Finnish director Aki Kaurismaki has taken the mid-19th century stories by Henri Murger and re-fashioned them into a modern, romanticist tale of the plight of a trio of marginal artists. Filmed in black and white, LA VIE DE BOHEME even opens with a scene reminiscent of French films from the
early '30s, picturesque Paris rooftops with the Eiffel Tower in the background. But Kaurismaki's camera almost immediately descends to a squalid courtyard where a drunk is rummaging for empty wine bottles to hand in for a free drink.
The drunk turns out to be writer Marcel Marx (Andre Wilms), who needs a drink to compensate for one more publisher's rejection. When questioned about it by a friendly barman, Marcel unhesitatingly drags out his unwieldy manuscript, a play in 24 acts, for the poor man to read. Marcel's bad luck
has not yet run its course; he notices days too late an eviction notice nailed to the wall of his squalid apartment. He only just manages to salvage his typewriter and some shirts from the avuncular landlord and a menacing thug. That night he meets the laconic Rodolfo (Matti Pellonpaa), an artist
from Albania, who offers to share his restaurant dinner. In return Marcel, already drunk, invites his new friend back to his former apartment, where they meet an avant-garde composer, Schaunard (Kari Vaananen), the new tenant, and so a trio of friends is formed.
Rodolfo may be the most talented of the three; at least he is the only one whom we actually see doing some work. A kindly soul, Rodolfo has a black dog name Baudelaire and gives up his bed one night to a stranded woman, Mimi (Evelyne Didi). So in romantic logic, it is only right that he manages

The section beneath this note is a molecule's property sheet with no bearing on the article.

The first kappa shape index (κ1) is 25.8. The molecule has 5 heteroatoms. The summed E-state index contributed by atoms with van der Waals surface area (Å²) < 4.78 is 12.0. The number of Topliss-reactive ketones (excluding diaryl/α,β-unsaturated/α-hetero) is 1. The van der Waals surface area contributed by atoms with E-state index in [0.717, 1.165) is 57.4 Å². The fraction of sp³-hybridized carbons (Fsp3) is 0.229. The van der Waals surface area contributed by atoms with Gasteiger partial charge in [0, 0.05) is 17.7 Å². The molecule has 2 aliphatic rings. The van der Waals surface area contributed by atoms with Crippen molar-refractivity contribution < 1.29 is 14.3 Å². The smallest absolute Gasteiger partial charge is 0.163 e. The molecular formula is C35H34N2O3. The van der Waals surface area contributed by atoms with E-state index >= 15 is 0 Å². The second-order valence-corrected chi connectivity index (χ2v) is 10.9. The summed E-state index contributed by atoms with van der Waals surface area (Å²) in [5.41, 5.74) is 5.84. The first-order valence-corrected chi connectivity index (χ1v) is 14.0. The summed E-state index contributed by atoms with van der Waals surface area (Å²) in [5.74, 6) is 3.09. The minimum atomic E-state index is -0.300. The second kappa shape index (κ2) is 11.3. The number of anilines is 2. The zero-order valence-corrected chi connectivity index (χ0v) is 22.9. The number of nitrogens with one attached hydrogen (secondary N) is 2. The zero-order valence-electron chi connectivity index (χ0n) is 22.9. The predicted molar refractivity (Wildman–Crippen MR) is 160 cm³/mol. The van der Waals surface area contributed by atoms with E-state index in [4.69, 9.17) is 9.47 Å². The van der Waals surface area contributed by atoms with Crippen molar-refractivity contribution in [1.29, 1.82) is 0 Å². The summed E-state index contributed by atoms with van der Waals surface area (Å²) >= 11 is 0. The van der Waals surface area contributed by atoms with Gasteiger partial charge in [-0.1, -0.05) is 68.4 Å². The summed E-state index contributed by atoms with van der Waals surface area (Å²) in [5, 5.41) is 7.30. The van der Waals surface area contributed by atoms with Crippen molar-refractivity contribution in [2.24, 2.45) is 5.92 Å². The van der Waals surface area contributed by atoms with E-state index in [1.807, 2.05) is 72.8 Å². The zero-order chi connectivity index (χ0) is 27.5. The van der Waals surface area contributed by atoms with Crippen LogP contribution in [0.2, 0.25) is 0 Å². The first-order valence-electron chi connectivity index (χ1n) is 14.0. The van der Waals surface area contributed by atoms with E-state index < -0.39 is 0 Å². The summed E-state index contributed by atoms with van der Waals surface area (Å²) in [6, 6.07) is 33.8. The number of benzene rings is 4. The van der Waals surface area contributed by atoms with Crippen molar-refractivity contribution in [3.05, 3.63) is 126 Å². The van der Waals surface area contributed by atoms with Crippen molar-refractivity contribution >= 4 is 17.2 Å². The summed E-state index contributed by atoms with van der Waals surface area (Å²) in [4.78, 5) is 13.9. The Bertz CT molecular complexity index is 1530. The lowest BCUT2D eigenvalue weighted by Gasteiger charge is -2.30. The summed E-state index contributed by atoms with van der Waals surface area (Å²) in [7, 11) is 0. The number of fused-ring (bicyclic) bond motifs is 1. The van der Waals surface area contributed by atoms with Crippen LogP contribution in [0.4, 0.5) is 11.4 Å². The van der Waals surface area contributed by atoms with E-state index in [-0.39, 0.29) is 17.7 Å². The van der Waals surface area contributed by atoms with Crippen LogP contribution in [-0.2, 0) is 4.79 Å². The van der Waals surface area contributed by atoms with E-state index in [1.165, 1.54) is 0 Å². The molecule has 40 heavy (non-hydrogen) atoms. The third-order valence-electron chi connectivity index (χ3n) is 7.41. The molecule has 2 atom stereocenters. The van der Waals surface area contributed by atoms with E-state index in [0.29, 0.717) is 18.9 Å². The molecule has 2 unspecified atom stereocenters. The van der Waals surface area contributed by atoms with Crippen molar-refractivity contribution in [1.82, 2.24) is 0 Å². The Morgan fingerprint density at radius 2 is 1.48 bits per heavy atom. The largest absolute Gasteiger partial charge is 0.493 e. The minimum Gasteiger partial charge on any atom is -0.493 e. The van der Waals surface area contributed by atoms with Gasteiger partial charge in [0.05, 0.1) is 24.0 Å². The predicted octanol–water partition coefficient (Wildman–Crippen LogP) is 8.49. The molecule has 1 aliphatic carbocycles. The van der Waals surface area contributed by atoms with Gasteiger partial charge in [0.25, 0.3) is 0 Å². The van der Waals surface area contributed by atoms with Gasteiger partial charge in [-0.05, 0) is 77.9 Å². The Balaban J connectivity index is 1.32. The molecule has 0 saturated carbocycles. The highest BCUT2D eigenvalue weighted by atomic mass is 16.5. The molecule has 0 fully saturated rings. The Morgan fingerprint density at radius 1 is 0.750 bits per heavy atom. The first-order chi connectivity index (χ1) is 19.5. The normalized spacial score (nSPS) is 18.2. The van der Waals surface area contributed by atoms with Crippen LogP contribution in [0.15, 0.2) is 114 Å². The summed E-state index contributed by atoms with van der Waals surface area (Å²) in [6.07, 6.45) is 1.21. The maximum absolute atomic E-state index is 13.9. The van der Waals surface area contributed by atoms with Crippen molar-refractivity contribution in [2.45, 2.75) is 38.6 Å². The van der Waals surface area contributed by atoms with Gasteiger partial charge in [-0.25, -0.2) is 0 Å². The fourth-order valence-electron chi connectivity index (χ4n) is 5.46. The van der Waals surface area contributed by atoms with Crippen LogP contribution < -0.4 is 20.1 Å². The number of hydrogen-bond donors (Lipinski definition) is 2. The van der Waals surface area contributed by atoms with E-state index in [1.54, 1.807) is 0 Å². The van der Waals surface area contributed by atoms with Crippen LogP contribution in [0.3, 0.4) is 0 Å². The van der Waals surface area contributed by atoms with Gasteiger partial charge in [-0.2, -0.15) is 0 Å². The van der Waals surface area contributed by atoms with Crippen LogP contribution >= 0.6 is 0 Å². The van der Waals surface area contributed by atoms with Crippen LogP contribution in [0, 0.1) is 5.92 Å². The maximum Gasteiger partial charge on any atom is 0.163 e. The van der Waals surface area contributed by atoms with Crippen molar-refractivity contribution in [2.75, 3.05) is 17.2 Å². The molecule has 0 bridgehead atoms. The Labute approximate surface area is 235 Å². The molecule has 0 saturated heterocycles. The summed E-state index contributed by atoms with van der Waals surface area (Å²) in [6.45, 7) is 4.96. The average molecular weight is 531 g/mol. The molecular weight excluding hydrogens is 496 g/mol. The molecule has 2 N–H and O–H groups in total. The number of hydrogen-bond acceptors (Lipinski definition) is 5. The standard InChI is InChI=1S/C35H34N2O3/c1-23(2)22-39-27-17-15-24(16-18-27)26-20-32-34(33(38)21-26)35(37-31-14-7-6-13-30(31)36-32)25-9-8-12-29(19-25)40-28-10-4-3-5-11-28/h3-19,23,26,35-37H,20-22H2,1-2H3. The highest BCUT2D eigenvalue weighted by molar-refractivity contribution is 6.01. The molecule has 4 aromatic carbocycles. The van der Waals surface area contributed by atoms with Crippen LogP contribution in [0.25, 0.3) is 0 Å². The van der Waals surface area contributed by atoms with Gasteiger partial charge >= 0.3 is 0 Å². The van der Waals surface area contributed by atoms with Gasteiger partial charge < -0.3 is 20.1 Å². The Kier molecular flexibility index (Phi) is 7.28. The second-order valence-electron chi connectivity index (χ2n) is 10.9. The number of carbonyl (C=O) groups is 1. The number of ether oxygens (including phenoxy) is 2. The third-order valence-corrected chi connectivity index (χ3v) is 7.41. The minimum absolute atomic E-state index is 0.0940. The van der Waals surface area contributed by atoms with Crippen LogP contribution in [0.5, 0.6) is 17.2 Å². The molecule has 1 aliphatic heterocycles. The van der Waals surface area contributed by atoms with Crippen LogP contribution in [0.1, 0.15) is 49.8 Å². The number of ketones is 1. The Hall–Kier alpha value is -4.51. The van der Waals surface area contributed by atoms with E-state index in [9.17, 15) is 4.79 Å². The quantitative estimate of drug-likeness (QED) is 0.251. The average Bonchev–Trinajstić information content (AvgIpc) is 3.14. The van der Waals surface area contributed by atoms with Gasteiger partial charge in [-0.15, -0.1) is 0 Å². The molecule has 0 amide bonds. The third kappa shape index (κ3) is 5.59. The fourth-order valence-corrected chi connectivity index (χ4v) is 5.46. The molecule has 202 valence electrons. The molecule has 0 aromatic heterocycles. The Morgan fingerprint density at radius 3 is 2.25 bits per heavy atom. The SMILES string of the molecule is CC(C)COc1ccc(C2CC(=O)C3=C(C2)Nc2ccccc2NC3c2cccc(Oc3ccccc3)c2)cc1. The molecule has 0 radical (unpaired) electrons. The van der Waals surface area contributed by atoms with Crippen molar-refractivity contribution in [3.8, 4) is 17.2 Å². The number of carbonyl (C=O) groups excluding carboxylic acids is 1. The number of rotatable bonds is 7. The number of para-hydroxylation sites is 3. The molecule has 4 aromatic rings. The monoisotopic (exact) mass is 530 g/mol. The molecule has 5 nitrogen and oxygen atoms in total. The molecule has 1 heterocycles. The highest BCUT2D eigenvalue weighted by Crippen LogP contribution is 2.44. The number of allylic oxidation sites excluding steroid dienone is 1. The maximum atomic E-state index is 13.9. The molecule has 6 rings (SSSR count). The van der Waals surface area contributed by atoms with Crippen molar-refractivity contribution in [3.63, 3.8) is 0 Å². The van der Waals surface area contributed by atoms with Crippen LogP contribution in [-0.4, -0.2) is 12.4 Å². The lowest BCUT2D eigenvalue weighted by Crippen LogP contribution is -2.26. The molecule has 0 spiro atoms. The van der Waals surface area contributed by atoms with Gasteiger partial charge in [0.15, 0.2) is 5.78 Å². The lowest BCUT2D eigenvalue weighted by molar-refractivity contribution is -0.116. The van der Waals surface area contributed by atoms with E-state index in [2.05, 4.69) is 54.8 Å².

to sell a painting to a wealthy patron (Jean-Pierre Leaud). With his new found money, Rodolfo buys himself a new jacket and billfold and invites Mimi out to dinner. Pickpocketed while en route, Rodolfo is saved by a kindly fellow diner (French director Louis Malle in a cameo), but his Albanian
passport gets him deported. Luckily, Marcel and Schaunard take care of his dog and paintings, and eventually help him get settled again when he sneaks back into France as a passenger in the trunk of a Trabant still wearing its East German markings.
Marcel, too, has had some luck, getting the assignment to edit a representative issue of a fashion mag owned by a grumpy money bag (expatriate American director Sam Fuller). The trio spend the advance payment in characteristically droll fashion; they soon have an odd three-wheeled car to aid
their misadventures. Rodolfo's love affair with Mimi fluctuates with their economic status, but the proud Rodolfo doesn't allow her to take a job. Soon, hard luck strikes when the publisher fires them, unhappy with the mag's first issue. They are reduced to sharing a submarine sandwich with
Schaunard, and far worse, to listening to his latest composition.
Down on their collective artistic luck, the trio have to pool their money and count on Schaunard's skill at cards to enjoy a good dinner. Rodolfo's sadness ends only when Mimi returns, but she is deathly ill, so the trio gamely chips in to pay for her hospitalization; Marcel sells his
first-editions, Schaunard sells the car, and Rodolfo even works at a drill-press for a while. Mimi's death marks the end of the film, as Rodolfo and Baudelaire wander off into literal darkness.
That Kaurismaki's assorted artists are not talented geniuses is all too clear, but their occasional patrons lack the finer gifts of taste as well. Still, they help one another out in a pinch, and their lies to landlords, pawnbrokers and wealthy benefactors are harmlessly ridiculous. Even
Rodolfo's love for Mimi, despite her occasional lapses, is his great redememptive deed, since it does manage to be more important to him than mere success and even seems to motivate Marcel and Schaunard, who make their own small sacrifices. LA VIE DE BOHEME is a low-key, hard-nosed variant on the
venerable romantic themes its title indicates.
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- Released: 1992
- Rating: NR
- Review: Finnish director Aki Kaurismaki has taken the mid-19th century stories by Henri Murger and re-fashioned them into a modern, romanticist tale of the plight of a trio of marginal artists. Filmed in black and white, LA VIE DE BOHEME even opens with a scene re… (more)